Our company and all of the studios live by making a good product, but you also want people in the seats because then you can make other movies. And we do want to make more Bible films. Right now we are talking about some projects that are very exciting to us and we are waiting to see how Risen performs and if people are hungry for films like this. So let’s hope!

Do you think you can get stigmatized in Hollywood because you are religious?

Shilaimon: When people ask me what I am, I never shy away from saying I am Catholic. The highlight of my life is that I was next to Pope Francis. No, I am not ashamed. I have friends of various religions, Jewish, Muslim, and there is none of that.

For me, if a script comes in my direction and it is about Mary Magdalen or Paul, and if I like the script and if it speaks to me, I would do it. I would not shy away from it at all. I would work on anything that I feel I could bring a part of who I am, a part of my voice into the project.

So what is next?

Shilaimon: We have some incredible stuff coming up for LD Entertainment. We have been working on several movies. And I would really like to make another Biblical film… We are kind of playing around with the idea of maybe Circus Maximus. I can’t tell you more. We have four projects, which are Biblical-themed, that we are very excited about.

So all roads lead to Rome?

Shilaimon: I love it. Is it how we end this? All roads lead to Rome! (laughs)

Risen: A Beautiful, Subtle, Intense film

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This impressive film, directed by Kevin Reynolds from a screenplay he co-wrote with Paul Aiello, is the story of the crucifixion of Christ told through the eyes of the Roman centurion Clavius, well portrayed by Joseph Fiennes (from Shakespeare in Love), Ralph Fiennes’ younger brother. After witnessing the crucifixion, then seeing the risen Christ, he has to reconcile what he’s seen with what his mind tells him: that it is impossible.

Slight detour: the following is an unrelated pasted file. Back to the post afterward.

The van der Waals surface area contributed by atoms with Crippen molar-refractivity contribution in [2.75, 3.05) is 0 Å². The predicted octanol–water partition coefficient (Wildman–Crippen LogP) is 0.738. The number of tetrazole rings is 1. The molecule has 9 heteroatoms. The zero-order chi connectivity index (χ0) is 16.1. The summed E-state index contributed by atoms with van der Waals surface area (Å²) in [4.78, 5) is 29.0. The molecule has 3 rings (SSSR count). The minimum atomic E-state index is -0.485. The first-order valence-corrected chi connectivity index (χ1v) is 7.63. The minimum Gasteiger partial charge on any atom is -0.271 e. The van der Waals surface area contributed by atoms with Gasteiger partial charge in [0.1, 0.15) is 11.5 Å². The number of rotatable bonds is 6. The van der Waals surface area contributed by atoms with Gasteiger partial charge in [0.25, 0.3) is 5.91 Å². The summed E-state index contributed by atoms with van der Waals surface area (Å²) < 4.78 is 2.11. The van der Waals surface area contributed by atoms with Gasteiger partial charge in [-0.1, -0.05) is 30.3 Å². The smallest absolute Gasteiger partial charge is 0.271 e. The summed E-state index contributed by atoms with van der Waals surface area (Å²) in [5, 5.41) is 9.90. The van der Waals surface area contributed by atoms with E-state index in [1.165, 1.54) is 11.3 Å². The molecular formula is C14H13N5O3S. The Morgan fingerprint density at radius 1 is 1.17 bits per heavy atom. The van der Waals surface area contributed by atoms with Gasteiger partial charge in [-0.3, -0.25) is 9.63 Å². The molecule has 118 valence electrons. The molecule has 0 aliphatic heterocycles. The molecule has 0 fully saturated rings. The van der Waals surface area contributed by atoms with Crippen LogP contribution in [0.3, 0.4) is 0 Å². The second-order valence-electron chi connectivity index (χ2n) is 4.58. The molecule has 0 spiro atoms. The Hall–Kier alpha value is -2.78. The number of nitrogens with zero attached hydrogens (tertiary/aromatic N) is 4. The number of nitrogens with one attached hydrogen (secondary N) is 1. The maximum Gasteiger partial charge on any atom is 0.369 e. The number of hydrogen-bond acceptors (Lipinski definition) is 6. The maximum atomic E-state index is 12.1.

Frankly, I wasn’t really looking forward to this picture because I was perceiving it as another attempt by Hollywood to cash in on the Christian market, which the industry only took notice of (in recent years) after the astounding success of Mel Gibson’s The Passion of the Christ.

What I found was a well-made film, beautifully cast, with an attention to detail I found most impressive: the way the birds in the sky react when Christ is present after the Resurrection; the way no fish can be caught on the Sea of Galilee until Christ is spotted walking on the shore; the unexplained way Christ just disappears and then reappears when needed. And then there is His beautiful interchange with His apostles and Mary Magdalene, redefining what it means to be in love.


One of the most impressive scenes is when Jesus heals a leper near the end of the picture, but most important is the way Clavius is changed from a tormented man to one at peace with himself.

The scene of the crucifixion after Christ has died, with Clavius having been sent by Pontius Pilate to confirm the death, is truly frightening. There is absolutely no doubt the man is dead, so when He is seen by Clavius a short time later, it is jaw-dropping in its intensity and the subtle way it was shot. It was almost like being there.

The special effects are impressive but not overdone as is so often the case in this age of CGI (computer generated imagery), thus giving the picture a feel of reality in the most peculiar of situations. As I have experienced things in my life that cannot be explained, I have often found the most powerful of circumstances to be a relatively quiet thing.

I also liked the way the filmmakers opted to use the ancient Hebrew term for Jesus Christ, Yeshua, helping to recreate a time that will never be experienced by anyone again, except with faith.

The impressive cast includes Tom Felton (from the Harry Potter films) as Lucius, Peter Firth as Pontius Pilate, Maria Botto as Mary Magdalene and, most impressively, Cliff Curtis as Yeshua. Rating: **** 4 STARS

—Ethan Nielson